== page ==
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CABI Book Chapter

Potential invasive pests of agricultural crops.

Book cover for Potential invasive pests of agricultural crops.

Description

This book highlights studies on potential invasive pests, focusing on pests from South America, Central America and the islands of the Caribbean basin. These include the Coleopterans, followed by the Lepidopterans. The importance of several dipterans is also treated. Tephritid fruit flies are addressed, as well as a novel method for improved detection of Anastrepha larval infestation in citrus fru...

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Chapter 22 (Page no: 401)

Likelihood of dispersal of the armored scale, Aonidiella orientalis (Hemiptera: Diaspididae), to avocado trees from infested fruit discarded on the ground, and observations on spread by handlers.

Results are presented of experiments conducted in Homestead, Florida, USA, from 2007 to 2009 to investigate the likelihood of infestation of orchard avocado trees by crawlers of oriental red scale, Aonidiella orientalis (Hemiptera: Diaspididae), originating from artificially infested fruit discarded into an orchard. In a favourable climate, the percentage of crawlers settling on a tree from very heavily infested fruit discarded when crawlers were emerging, from fruit with a long shelf life, and from fruit discarded near a tree, was low. Infestation was higher when fruit was in contact with the tree than when it was placed 2 m away. It is concluded that establishment via the pathway of commercially produced fruit for consumption is low, because such fruit has not been observed to be as heavily infested, and is not as likely to be discarded in an orchard as was the study fruit. A second part of the study investigated if fruit handlers could become infested with crawlers and be a pathway for establishment. Fruit handlers did receive a low percentage of crawlers on their clothes when they engaged in brushing crawlers from heavily (>5000 crawlers per fruit) infested fruit in the laboratory. Importantly, the pathway from the handlers' clothes to trees in an orchard has not been demonstrated. Good sanitation and safeguarding practices in the packing houses and the orchards can further ensure the prevention of armored scale introduction via the commodity intended for human consumption.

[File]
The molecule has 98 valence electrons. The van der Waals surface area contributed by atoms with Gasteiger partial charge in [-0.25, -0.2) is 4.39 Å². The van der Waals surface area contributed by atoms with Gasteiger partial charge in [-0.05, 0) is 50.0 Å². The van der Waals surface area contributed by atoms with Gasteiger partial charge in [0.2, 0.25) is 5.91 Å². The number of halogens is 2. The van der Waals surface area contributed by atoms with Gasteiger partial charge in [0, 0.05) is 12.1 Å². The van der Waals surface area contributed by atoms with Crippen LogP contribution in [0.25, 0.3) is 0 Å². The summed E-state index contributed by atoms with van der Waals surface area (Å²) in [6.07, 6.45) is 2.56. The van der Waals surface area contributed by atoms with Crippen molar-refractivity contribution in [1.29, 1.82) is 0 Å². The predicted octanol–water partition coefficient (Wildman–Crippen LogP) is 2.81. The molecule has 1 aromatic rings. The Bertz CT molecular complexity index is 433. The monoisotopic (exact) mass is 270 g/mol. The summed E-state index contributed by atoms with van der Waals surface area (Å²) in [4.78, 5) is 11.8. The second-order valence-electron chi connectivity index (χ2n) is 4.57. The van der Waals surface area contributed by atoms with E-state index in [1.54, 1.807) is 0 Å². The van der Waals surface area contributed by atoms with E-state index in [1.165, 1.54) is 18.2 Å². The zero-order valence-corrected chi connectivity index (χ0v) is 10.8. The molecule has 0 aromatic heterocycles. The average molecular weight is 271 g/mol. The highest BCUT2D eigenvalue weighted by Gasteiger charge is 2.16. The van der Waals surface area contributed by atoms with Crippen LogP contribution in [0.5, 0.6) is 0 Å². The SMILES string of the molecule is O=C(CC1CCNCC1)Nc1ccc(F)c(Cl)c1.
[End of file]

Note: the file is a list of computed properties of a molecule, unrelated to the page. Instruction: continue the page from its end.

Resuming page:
Other chapters from this book

Chapter: 1 (Page no: 1) Biology and management of the red palm weevil, Rhynchophorus ferrugineus. Author(s): Giblin-Davis, R. M. Faleiro, J. R. Jacas, J. A. Peña, J. E. Vidyasagar, P. S. P. V.
Chapter: 2 (Page no: 35) Avocado weevils of the genus Heilipus. Author(s): Castañeda-Vildózola, A. Equihua-Martinez, A. Peña, J. E.
Chapter: 3 (Page no: 48) Exotic bark and ambrosia beetles in the USA: potential and current invaders. Author(s): Haack, R. A. Rabaglia, R. J.
Chapter: 4 (Page no: 75) Diabrotica speciosa: an important soil pest in South America. Author(s): Ávila, C. J. Santana, A. G.
Chapter: 5 (Page no: 86) Potential lepidopteran pests associated with avocado fruit in parts of the home range of Persea americana. Author(s): Hoddle, M. S. Parra, J. R. P.
Chapter: 6 (Page no: 98) Biology, ecology and management of the South American tomato pinworm, Tuta absoluta. Author(s): Urbaneja, A. Desneux, N. Gabarra, R. Arnó, J. González-Cabrera, J. Mafra Neto, A. Stoltman, L. Pinto, A. de S. Parra, J. R. P.